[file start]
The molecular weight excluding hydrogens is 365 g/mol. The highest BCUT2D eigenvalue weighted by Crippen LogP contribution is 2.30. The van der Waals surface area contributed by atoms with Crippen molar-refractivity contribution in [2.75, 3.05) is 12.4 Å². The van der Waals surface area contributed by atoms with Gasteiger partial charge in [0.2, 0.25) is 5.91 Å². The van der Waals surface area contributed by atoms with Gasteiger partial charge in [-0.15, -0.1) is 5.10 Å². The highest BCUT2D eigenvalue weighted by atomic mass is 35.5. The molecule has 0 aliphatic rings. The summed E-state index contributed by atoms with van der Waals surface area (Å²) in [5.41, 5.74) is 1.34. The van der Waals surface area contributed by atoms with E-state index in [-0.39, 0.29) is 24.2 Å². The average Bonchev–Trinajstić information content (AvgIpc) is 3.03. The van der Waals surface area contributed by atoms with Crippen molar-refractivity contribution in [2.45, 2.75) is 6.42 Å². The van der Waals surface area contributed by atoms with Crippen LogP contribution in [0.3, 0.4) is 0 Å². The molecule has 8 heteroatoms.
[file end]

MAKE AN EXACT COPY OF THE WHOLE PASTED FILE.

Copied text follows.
The molecular weight excluding hydrogens is 365 g/mol. The highest BCUT2D eigenvalue weighted by Crippen LogP contribution is 2.30. The van der Waals surface area contributed by atoms with Crippen molar-refractivity contribution in [2.75, 3.05) is 12.4 Å². The van der Waals surface area contributed by atoms with Gasteiger partial charge in [0.2, 0.25) is 5.91 Å². The van der Waals surface area contributed by atoms with Gasteiger partial charge in [-0.15, -0.1) is 5.10 Å². The highest BCUT2D eigenvalue weighted by atomic mass is 35.5. The molecule has 0 aliphatic rings. The summed E-state index contributed by atoms with van der Waals surface area (Å²) in [5.41, 5.74) is 1.34. The van der Waals surface area contributed by atoms with E-state index in [-0.39, 0.29) is 24.2 Å². The average Bonchev–Trinajstić information content (AvgIpc) is 3.03. The van der Waals surface area contributed by atoms with Crippen molar-refractivity contribution in [2.45, 2.75) is 6.42 Å². The van der Waals surface area contributed by atoms with Crippen LogP contribution in [0.3, 0.4) is 0 Å². The molecule has 8 heteroatoms.